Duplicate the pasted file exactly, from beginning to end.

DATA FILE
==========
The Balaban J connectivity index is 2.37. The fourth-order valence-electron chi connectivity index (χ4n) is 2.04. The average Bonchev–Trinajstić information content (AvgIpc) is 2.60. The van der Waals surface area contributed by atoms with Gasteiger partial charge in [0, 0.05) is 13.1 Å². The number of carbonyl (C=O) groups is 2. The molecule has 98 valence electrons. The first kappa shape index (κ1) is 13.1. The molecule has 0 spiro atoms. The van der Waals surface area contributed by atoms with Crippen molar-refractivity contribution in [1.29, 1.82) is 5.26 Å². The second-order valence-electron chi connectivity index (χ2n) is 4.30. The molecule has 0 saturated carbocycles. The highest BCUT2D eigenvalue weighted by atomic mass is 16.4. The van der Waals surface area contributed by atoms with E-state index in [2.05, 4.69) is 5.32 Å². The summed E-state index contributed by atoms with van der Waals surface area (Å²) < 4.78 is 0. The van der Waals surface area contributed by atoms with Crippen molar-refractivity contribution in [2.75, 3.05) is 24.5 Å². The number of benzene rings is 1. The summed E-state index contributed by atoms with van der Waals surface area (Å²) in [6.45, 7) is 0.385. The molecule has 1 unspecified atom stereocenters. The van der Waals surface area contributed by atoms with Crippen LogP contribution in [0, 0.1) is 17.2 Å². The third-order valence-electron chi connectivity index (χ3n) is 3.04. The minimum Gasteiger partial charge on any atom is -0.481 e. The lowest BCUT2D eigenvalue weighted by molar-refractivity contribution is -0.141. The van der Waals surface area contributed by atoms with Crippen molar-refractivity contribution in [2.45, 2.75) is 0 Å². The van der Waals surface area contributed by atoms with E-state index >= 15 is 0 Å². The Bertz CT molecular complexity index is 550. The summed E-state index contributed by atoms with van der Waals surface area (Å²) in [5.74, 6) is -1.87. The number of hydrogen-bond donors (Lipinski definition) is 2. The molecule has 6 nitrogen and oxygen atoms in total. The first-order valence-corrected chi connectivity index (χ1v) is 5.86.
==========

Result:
The Balaban J connectivity index is 2.37. The fourth-order valence-electron chi connectivity index (χ4n) is 2.04. The average Bonchev–Trinajstić information content (AvgIpc) is 2.60. The van der Waals surface area contributed by atoms with Gasteiger partial charge in [0, 0.05) is 13.1 Å². The number of carbonyl (C=O) groups is 2. The molecule has 98 valence electrons. The first kappa shape index (κ1) is 13.1. The molecule has 0 spiro atoms. The van der Waals surface area contributed by atoms with Crippen molar-refractivity contribution in [1.29, 1.82) is 5.26 Å². The second-order valence-electron chi connectivity index (χ2n) is 4.30. The molecule has 0 saturated carbocycles. The highest BCUT2D eigenvalue weighted by atomic mass is 16.4. The van der Waals surface area contributed by atoms with E-state index in [2.05, 4.69) is 5.32 Å². The summed E-state index contributed by atoms with van der Waals surface area (Å²) < 4.78 is 0. The van der Waals surface area contributed by atoms with Crippen molar-refractivity contribution in [2.75, 3.05) is 24.5 Å². The number of benzene rings is 1. The summed E-state index contributed by atoms with van der Waals surface area (Å²) in [6.45, 7) is 0.385. The molecule has 1 unspecified atom stereocenters. The van der Waals surface area contributed by atoms with Crippen LogP contribution in [0, 0.1) is 17.2 Å². The third-order valence-electron chi connectivity index (χ3n) is 3.04. The minimum Gasteiger partial charge on any atom is -0.481 e. The lowest BCUT2D eigenvalue weighted by molar-refractivity contribution is -0.141. The van der Waals surface area contributed by atoms with Crippen molar-refractivity contribution in [2.45, 2.75) is 0 Å². The van der Waals surface area contributed by atoms with E-state index >= 15 is 0 Å². The Bertz CT molecular complexity index is 550. The summed E-state index contributed by atoms with van der Waals surface area (Å²) in [5.74, 6) is -1.87. The number of hydrogen-bond donors (Lipinski definition) is 2. The molecule has 6 nitrogen and oxygen atoms in total. The first-order valence-corrected chi connectivity index (χ1v) is 5.86.